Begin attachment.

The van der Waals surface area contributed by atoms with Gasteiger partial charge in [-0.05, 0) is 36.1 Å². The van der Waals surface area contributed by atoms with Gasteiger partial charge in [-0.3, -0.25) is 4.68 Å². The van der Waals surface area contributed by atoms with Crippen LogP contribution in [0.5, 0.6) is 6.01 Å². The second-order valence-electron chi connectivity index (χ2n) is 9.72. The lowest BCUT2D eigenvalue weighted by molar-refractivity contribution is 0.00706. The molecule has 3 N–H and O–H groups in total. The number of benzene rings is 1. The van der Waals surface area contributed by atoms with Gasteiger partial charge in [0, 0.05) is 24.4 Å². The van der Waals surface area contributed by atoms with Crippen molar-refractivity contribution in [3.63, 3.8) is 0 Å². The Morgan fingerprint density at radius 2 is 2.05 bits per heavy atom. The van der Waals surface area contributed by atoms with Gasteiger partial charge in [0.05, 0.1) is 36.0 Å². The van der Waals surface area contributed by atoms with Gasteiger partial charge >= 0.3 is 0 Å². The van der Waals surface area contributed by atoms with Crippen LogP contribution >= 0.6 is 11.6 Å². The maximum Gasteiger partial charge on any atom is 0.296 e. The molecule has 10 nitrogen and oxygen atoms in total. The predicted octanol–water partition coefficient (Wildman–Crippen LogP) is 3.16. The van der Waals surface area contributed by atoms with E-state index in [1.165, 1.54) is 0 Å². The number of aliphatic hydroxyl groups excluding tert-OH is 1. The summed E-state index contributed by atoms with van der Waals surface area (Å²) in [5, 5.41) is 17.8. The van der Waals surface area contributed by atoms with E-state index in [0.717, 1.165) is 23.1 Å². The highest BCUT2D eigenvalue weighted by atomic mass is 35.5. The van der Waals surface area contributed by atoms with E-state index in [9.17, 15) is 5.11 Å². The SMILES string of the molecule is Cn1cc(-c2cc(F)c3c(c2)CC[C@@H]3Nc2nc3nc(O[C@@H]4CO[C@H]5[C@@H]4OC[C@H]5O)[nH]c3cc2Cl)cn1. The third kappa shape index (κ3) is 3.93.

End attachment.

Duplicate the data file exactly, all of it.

The van der Waals surface area contributed by atoms with Gasteiger partial charge in [-0.05, 0) is 36.1 Å². The van der Waals surface area contributed by atoms with Gasteiger partial charge in [-0.3, -0.25) is 4.68 Å². The van der Waals surface area contributed by atoms with Crippen LogP contribution in [0.5, 0.6) is 6.01 Å². The second-order valence-electron chi connectivity index (χ2n) is 9.72. The lowest BCUT2D eigenvalue weighted by molar-refractivity contribution is 0.00706. The molecule has 3 N–H and O–H groups in total. The number of benzene rings is 1. The van der Waals surface area contributed by atoms with Gasteiger partial charge in [0, 0.05) is 24.4 Å². The van der Waals surface area contributed by atoms with Crippen molar-refractivity contribution in [3.63, 3.8) is 0 Å². The Morgan fingerprint density at radius 2 is 2.05 bits per heavy atom. The van der Waals surface area contributed by atoms with Gasteiger partial charge in [0.05, 0.1) is 36.0 Å². The van der Waals surface area contributed by atoms with Gasteiger partial charge >= 0.3 is 0 Å². The van der Waals surface area contributed by atoms with Crippen LogP contribution >= 0.6 is 11.6 Å². The maximum Gasteiger partial charge on any atom is 0.296 e. The molecule has 10 nitrogen and oxygen atoms in total. The predicted octanol–water partition coefficient (Wildman–Crippen LogP) is 3.16. The van der Waals surface area contributed by atoms with E-state index in [1.165, 1.54) is 0 Å². The number of aliphatic hydroxyl groups excluding tert-OH is 1. The summed E-state index contributed by atoms with van der Waals surface area (Å²) in [5, 5.41) is 17.8. The van der Waals surface area contributed by atoms with E-state index in [0.717, 1.165) is 23.1 Å². The highest BCUT2D eigenvalue weighted by atomic mass is 35.5. The van der Waals surface area contributed by atoms with E-state index in [9.17, 15) is 5.11 Å². The SMILES string of the molecule is Cn1cc(-c2cc(F)c3c(c2)CC[C@@H]3Nc2nc3nc(O[C@@H]4CO[C@H]5[C@@H]4OC[C@H]5O)[nH]c3cc2Cl)cn1. The third kappa shape index (κ3) is 3.93.